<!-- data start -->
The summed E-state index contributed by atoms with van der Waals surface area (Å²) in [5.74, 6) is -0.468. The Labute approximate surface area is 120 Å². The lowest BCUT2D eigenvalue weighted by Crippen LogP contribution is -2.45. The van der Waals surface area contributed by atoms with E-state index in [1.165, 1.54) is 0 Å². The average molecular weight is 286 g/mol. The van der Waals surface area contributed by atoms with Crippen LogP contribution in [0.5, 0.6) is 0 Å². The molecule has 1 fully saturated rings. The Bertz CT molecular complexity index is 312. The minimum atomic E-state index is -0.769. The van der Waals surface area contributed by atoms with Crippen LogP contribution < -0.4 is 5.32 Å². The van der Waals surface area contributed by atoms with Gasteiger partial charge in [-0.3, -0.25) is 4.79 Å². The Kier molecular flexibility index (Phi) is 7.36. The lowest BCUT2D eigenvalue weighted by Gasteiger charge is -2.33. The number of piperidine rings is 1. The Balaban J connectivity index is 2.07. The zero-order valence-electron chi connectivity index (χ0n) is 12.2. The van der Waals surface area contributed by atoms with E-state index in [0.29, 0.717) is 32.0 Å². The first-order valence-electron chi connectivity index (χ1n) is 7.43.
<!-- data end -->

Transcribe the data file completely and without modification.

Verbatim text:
The summed E-state index contributed by atoms with van der Waals surface area (Å²) in [5.74, 6) is -0.468. The Labute approximate surface area is 120 Å². The lowest BCUT2D eigenvalue weighted by Crippen LogP contribution is -2.45. The van der Waals surface area contributed by atoms with E-state index in [1.165, 1.54) is 0 Å². The average molecular weight is 286 g/mol. The van der Waals surface area contributed by atoms with Crippen LogP contribution in [0.5, 0.6) is 0 Å². The molecule has 1 fully saturated rings. The Bertz CT molecular complexity index is 312. The minimum atomic E-state index is -0.769. The van der Waals surface area contributed by atoms with Crippen LogP contribution < -0.4 is 5.32 Å². The van der Waals surface area contributed by atoms with Gasteiger partial charge in [-0.3, -0.25) is 4.79 Å². The Kier molecular flexibility index (Phi) is 7.36. The lowest BCUT2D eigenvalue weighted by Gasteiger charge is -2.33. The number of piperidine rings is 1. The Balaban J connectivity index is 2.07. The zero-order valence-electron chi connectivity index (χ0n) is 12.2. The van der Waals surface area contributed by atoms with E-state index in [0.29, 0.717) is 32.0 Å². The first-order valence-electron chi connectivity index (χ1n) is 7.43.